Variability & play in the third place
As part of my MFA Thesis, I developed a collection of public interactive pieces meant to disrupt the daily routines of urban dwellers with the intention of getting them to interact with other passerby's, or in other words, strangers. The idea is to provoke these magic moments by means of an engineered happenstance, taking advantage of people's natural paths and behaviors in the street.
Key Concept #1
The Third Place
Coined by Sociologist Ray Oldenburg, the Third Place is what we encounter between the 'first place' and 'second place'. He described the home as the first and the workplace as the second, the Third Place is everything in-between: the public realm. He believed that places for gathering and congregation are crucial in the development of a civil society, democracy, and the establishment of a sense of place.
Key Concept #2
The familiar stranger is a social phenomenon first addressed by psychologist Stanley Milgram in the 1970's.Familiar Strangers are defined as the individuals we regularly encounter but do not interact with. These characters are intrinsically related to our sense of belonging, the more people we recognize, the more we belong.
Key Concept #3
Based on the Situationist International, an international movement of revolutionaries that strived to dissolve status quo through different tactics and theories. The term 'situationism' refers to the construction of situations as tools for the liberation of everyday life. The situationist manifesto defines it as "The concrete construction of momentary ambiances of life and their transformation into a superior passional quality".
Some of the provocations
The following collages are meant to be provocations of what could be considered urban hacking. They ask the question of how might we use commonplace urban behaviors and locations such as crosswalks, sidewalks, traffic posts, as elements in the creation of these experiences. They are meant to be circuits embedded into the public world, with interchangeable outputs: lights, bubbles, projections. All you need to activate these pieces is two people to complete the circuit.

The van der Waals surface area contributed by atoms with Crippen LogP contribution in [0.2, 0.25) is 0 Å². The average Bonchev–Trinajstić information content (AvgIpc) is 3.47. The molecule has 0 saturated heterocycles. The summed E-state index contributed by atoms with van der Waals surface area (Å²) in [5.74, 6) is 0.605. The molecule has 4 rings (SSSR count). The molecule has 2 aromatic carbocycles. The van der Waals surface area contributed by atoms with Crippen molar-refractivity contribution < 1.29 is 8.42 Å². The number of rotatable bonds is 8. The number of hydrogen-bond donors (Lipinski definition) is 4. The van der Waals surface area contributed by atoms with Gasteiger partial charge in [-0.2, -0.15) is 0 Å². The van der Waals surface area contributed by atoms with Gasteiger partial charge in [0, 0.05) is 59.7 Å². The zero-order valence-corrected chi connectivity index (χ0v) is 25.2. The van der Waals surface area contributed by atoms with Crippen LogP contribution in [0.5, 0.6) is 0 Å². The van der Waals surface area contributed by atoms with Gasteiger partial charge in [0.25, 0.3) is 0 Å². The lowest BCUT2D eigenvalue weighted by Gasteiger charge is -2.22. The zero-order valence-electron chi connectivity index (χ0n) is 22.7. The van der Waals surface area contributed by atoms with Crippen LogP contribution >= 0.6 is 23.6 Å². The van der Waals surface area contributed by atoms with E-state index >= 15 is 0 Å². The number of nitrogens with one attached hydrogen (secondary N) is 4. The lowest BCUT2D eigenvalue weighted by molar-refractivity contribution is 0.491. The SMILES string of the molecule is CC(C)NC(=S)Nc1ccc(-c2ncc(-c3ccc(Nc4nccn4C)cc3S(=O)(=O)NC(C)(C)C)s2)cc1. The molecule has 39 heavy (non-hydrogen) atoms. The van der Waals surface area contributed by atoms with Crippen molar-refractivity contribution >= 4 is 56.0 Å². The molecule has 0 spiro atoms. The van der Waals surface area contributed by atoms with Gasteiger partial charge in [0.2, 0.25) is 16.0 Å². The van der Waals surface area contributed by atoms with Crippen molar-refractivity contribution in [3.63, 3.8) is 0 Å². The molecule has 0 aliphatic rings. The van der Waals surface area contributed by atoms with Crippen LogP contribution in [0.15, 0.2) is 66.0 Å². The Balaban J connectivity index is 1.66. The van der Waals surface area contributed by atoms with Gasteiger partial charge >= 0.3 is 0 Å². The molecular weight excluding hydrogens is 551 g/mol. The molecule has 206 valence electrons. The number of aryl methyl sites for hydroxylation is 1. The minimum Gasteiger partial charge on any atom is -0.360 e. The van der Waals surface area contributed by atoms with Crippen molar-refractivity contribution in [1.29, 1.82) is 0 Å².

The Interactive Installations
Arduino, radio transmitters & sensors everywhere
These projects required spending hours understanding the vast range of options for sensors, and understanding how to make radio transmitters talk to each other wirelessly. This video presents the testing of a capacitive sensor as a possible way of using metal elements in the street as triggers, such as bike racks, handrails, etc.
The projects were done Guerilla style, I chose a site and a date and time to intervene, Installation had to be quick and easy, which made me develop a kit of parts, easily assembled and carried from one place to another.
There were two key parts for the set up. The first being the 'buttons' or triggers that wirelessly communicated to each other and to the output device. The second being the output set up, which was a plug and play system that allowed me to plug in anything I'd like, I used a bubble machine in one iteration and colorful string lights in a second.
The giant paver buttons
The buttons used were what I called 'Giant Paver Buttons' and they were made up of a series of sandwiched materials like fabric meshes and paper foil encased in gortex and a graphic allusive to street elements like crosswalks.